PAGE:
A chance for revenge

Bruce Henderson profiles the German Jews who interrogated Nazis for the US Army – and the choices they faced.

THREE RITCHIE Boys – Guy Stern, Water Sears and Fred Howard – celebrate the end of the war on May 8, 1945 (photo credit: TANGRAM)
THREE RITCHIE Boys – Guy Stern, Water Sears and Fred Howard – celebrate the end of the war on May 8, 1945
(photo credit: TANGRAM)
Seek revenge or show restraint? How would a group of formerly powerless and persecuted Jews who had gained control over their former tormentors use their newfound power? Those “Ritchie Boys” – German Jews who escaped the Nazis and were serving in the US Army as interrogators of German POWs – faced some tough choices. In Sons and Soldiers: The Untold Story of the Jews Who Escaped the Nazis and Returned with the US Army to Fight Hitler, Bruce Henderson has profiled the honorable path chosen by these youngsters who carved out for themselves a triumph of decency.
As young men, they were intimidated and persecuted by the Nazis. Twentyyear- old Martin Selling was arrested and sent to Dachau to work as a slave laborer for three months; Gunther Stern and his father were both beaten up on the street; Stephan Lewy was kicked out of his public school; when Manfred Steinfeld, his family and the other Jews of his small town walked to synagogue, a man would order his dogs to “Go, get the Jews.”
The families’ breadwinners were deprived of the opportunity to work and support their wives and children, while at the same time, the Nazis stole their money, property and other assets. As the persecution got worse, Henderson details in this well-researched book, the families decided to leave Germany, but were unable to secure visas to Western countries. Nonetheless, they somehow managed to save at least their oldest sons by finding a way to send them to America.
After the US entered the war, the youngsters who were serving in the army were flagged for their fluency in German and sent to Camp Ritchie, where they learned the art of interrogation.
How did they feel about their new role?
Understandably, Selling hated the Nazis, especially for his time in Dachau. He “dreamed of returning to the continent as an army interrogator to wreak revenge – physical and emotional – on the captured soldiers of Hitler’s Third Reich,” according to Henderson. “He sometimes fantasized about repaying all the sufferings and degradations he and other Jews had experienced.”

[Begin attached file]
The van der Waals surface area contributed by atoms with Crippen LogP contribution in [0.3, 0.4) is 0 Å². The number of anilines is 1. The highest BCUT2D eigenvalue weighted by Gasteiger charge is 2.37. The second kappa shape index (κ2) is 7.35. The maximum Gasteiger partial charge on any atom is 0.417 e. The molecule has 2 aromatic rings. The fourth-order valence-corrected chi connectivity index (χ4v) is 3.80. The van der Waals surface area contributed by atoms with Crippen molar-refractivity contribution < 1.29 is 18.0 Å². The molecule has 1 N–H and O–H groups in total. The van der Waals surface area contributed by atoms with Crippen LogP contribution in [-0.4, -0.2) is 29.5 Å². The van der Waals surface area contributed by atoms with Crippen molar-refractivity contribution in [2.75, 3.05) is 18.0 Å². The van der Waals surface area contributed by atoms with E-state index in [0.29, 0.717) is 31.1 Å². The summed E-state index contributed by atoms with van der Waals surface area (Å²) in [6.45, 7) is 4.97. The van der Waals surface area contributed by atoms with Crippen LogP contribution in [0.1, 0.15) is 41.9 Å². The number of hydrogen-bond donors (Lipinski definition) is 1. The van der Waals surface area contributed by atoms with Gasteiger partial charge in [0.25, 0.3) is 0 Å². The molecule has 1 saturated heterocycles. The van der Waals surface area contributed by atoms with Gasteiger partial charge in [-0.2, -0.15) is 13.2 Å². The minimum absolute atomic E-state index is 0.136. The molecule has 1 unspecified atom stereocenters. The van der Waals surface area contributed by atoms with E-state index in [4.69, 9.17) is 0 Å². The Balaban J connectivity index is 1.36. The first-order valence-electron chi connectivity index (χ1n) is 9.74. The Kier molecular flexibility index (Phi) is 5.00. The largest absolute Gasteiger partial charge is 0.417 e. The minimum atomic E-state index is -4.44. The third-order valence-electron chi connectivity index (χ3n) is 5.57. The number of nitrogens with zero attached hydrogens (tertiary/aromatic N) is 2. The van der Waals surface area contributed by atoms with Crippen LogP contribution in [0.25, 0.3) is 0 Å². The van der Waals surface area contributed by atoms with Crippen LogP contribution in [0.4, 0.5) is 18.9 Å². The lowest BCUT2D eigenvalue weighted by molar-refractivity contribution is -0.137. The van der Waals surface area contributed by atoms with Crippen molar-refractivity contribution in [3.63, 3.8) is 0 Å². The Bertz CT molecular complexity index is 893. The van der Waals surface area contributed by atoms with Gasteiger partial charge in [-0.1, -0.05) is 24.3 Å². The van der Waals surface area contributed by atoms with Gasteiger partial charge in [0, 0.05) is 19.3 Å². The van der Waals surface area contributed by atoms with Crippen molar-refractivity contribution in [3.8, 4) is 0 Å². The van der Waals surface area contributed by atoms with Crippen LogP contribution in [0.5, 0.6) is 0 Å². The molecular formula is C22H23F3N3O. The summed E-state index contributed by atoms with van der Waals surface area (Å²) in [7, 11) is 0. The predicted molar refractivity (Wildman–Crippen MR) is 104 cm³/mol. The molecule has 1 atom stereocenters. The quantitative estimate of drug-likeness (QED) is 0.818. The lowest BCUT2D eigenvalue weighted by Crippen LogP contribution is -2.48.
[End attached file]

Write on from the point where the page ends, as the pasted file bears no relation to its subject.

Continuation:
But when he had the chance to avenge those wrongs, he discovered that he was not really angry at individual German soldiers and resisted the temptation to use violence on the prisoners, as he thought that would accomplish nothing.
None of the men reported physically abusing their prisoners. But that doesn’t mean that they didn’t use unconventional means while questioning the prisoners – especially those who refused to cooperate. After all, the Ritchie Boys were extracting information about locations and numbers of enemy soldiers, tanks and artillery – knowledge that could save American soldiers’ lives. (The author quotes a US Army study that found that interrogation teams in all languages garnered 58% of all Army combat intelligence in Europe during the war, and the majority – 36% – came from German-language interrogators.)
At Camp Ritchie, they were taught four basic techniques of interrogation. One, demoralizing POWs by displaying “superior knowledge” of the German Army. Two, bribery. Eat a candy bar or smoke a cigarette in front of the prisoner and promise to give him one only after he talks. Three, find a common interest – sports, literature, etc. – and talk about the subject “until the prisoner forgot that the interrogator wore a different uniform.” Finally, instill fear in the prisoner. The interrogator was to learn about a prisoner’s fears, and make “him think they would become a reality if he failed to cooperate.”
When they felt they had to, the interrogators sometimes pushed these methods to their outer limits. Lewy was interrogating an SS major who refused to give him more than his name and rank. When nothing else worked, Lewy ordered the man outside and had him dig a grave and measure his body for it. Then he gave the German officer two wooden slats and told him to write his name and rank on one of them for the cross on his grave. Only then did the major begin to talk.
Sometimes, trickery was in order. Guy Stern and Fred Howard, two more Ritchie Boys, realized that German soldiers feared being taken prisoner by the Russians. So, gathering Russian medals and other souvenirs that German prisoners had acquired and uniforms from Russian soldiers freed by the Americans from German POW camps, the two created “Commissar Krukov,” telling uncooperative POWs that they would be turned over to the “commissar” if they didn’t talk.
Sometimes, Nazi arrogance also demanded special action. Interrogator Werner Angers was at Wobbelin concentration camp, when the dead inmates were being buried. German officers were forced to attend the mass funeral. During the ceremony, in a deliberate act of disrespect, the officers turned away from the burials and lit cigarettes. Werner ordered one of them to put his cigarette out. When the officer refused, Werner drew his gun and told the officer, “Either I shoot you for disobeying my order or you extinguish your cigarette and face the funeral.” The officer complied, as did the other German officers.
Not everything turned out well for the Ritchie Boys. Kurt Jacobs and Murray Zappler, two other German Jewish interrogators, were captured and identified as German Jews. They were separated from their fellow soldiers, taken into the field and murdered. For the Nazis, evil easily overcame decency.
The writer is a former editor at The Jerusalem Post and Washington Jewish Week. His novel, Generations: The Story of a Jewish Family, which spans 1,500 years and three continents, is available online.